What Makes This Recipe So Good
When the weather begins to cool a bit and the humidity slowly disappears from the air, I begin to crave woodsier herbs in my food, and rosemary fits the bill perfectly. In my warm weather dishes, I almost always opt for a more delicate, brighter herb, like cilantro or dill, saving rosemary and sage for fall and winter. Since it’s not frigid out just yet, though, I was still craving a light, buttery sauce when I came up with this dish. White wine, butter, garlic, rosemary.. is it possible to go wrong there?
What Is This Sauce, Exactly?
Have you ever had beurre blanc? A classical sauce, for culinary school graduates the days of beurre blanc are the equivalent of the days of calculus and geology 101 (ughhh) for most Philosophy majors (represent). Literally French for “white butter”, beurre blanc is essentially emulsified butter in a shallot-infused wine and lemon juice reduction with a touch of cream. Sound rich? Sound delicious? It totally is.
However, beurre blanc tends to involve, oh, at least twelve tablespoons of butter per batch, and if you’re “sauce people” like we are, one batch feeds.. two. That’s approaching a stick of butter per person! Fine for “sometimes”, but sometimes we’d prefer a sauce that’s still rich and decadent, but a bit lighter.
Enter my vin blanc au beurre. Literally French for
“I made this up” “white wine with butter” I blended a traditional pan sauce and classical beurre blanc by increasing the liquids of a pan sauce and viewing it as my reduction base for cold, cubed butter. I only used four tablespoons of butter, and we ended up with much more sauce than your average beurre blanc. The technique consisted of sautéeing garlic in the deliciously savory browned bits and cooking fat left in the pan in which I roasted the chicken, then deglazing the pan with a relatively large amount of white wine, letting it reduce, adding homemade chicken stock and rosemary, letting it reduce, then whisking in cold butter, tablespoon by tablespoon over very low heat to emulsify.
Should You Brine the Chicken?
I always brine my chicken, since I use a quick brine that takes only a couple hours, and it comes out perfectly cooked, moist, and tender each and every time. However, I recommend using an in-oven thermometer with a probe to monitor exactly when your chicken is done so you don’t overcook it, a white meat national disaster. I linked my absolute favorite–I can’t live in the kitchen without one anymore!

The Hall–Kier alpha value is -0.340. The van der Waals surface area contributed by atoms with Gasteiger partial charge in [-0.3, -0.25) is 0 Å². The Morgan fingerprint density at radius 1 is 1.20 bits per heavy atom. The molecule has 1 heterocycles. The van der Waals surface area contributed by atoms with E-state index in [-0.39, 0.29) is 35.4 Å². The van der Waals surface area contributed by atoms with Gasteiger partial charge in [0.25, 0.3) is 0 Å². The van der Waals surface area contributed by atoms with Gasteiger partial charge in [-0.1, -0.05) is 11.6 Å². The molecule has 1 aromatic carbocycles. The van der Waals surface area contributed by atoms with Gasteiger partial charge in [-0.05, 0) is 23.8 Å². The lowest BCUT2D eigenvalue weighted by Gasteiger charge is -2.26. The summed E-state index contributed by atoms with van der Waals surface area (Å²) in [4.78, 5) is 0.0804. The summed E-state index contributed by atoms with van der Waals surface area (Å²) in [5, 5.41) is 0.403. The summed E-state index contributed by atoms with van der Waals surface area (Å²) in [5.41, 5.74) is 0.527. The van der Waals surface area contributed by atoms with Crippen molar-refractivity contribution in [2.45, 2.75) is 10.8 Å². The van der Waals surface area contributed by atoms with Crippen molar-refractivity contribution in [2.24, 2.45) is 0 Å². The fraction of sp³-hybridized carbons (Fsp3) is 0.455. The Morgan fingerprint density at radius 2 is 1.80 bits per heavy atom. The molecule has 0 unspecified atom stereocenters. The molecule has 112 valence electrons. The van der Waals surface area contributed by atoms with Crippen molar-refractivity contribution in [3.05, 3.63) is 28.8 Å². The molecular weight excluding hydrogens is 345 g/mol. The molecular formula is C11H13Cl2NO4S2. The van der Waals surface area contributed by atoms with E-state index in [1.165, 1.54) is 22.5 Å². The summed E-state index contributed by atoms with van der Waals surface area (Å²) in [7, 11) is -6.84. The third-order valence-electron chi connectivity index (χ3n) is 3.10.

- 2 bone-in skin-on chicken breasts , ideally brined (use my 2-hour quick brine)
- 1 tablespoon good olive oil or canola oil
- 1 tsp salt and freshly ground pepper
- 3 cloves garlic , minced
- 2/3 cup dry white wine (Chardonnay is great)
- 1/2 cup chicken stock (preferably homemade)
- 1 2-3" sprig fresh rosemary , leaves removed and chopped
- 2 tablespoons heavy cream (half-and-half will do)
- 4 tablespoons cold butter (1/2 stick), cut into tablespoons
- sprig of rosemary for garnish , optional
- Preheat oven to 375ºF.
- Heat olive oil over high or medium-high heat in oven-safe medium-sized skillet (see note). Pat chicken breasts very dry and season with salt and pepper (if you brined your chicken, season with just pepper – you have plenty of salt in the chicken!). Use tongs to place chicken skin side down in hot oil and brown well, about 5-7 minutes, depending on the heat of your stove. Flip and cook another 3-5 minutes.
- Place in oven and let cook for 8 minutes or until the internal temperature is 165ºF (see note). Remove skillet from oven and place on stove over low heat, then place chicken breasts on a plate and cover with aluminum foil. Make sure you’re VERY careful about not touching the skillet handle without a potholder, as it’s 375º!
- Pour off excess fat in skillet, leaving about 2 teaspoons. Sauté minced garlic in skillet, stirring constantly, about 1 minutes, or until fragrant. Add in your wine to deglaze, and use a whisk to scrape off all the burny bits (fond) on the surface of the skillet. Raise heat to high and let reduce to about half, about 5 minutes. Then add in chicken stock and rosemary and let reduce to about half, about 4 minutes. Reduce heat to low.
- Remove from heat and add in heavy cream, then one tablespoon of cold butter. Whisk constantly to emulsify the butter into the sauce. Replace on low heat and add another tablespoon, whisking constantly to dissolve in sauce. Remove from heat and add in the third tablespoon, whisk.. then replace on low heat, add the fourth tablespoon, whisk..
- Strain your sauce using a fine-mesh strainer and serve immediately, garnishing with an additional piece of rosemary. Try serving over orzo to soak up the delectable sauce.
Number of total servings shown is approximate. Actual number of servings will depend on your preferred portion sizes.
Nutritional values shown are general guidelines and reflect information for 1 serving using the ingredients listed, not including any optional ingredients. Actual macros may vary slightly depending on specific brands and types of ingredients used.
To determine the weight of one serving, prepare the recipe as instructed. Weigh the finished recipe, then divide the weight of the finished recipe (not including the weight of the container the food is in) by the desired number of servings. Result will be the weight of one serving.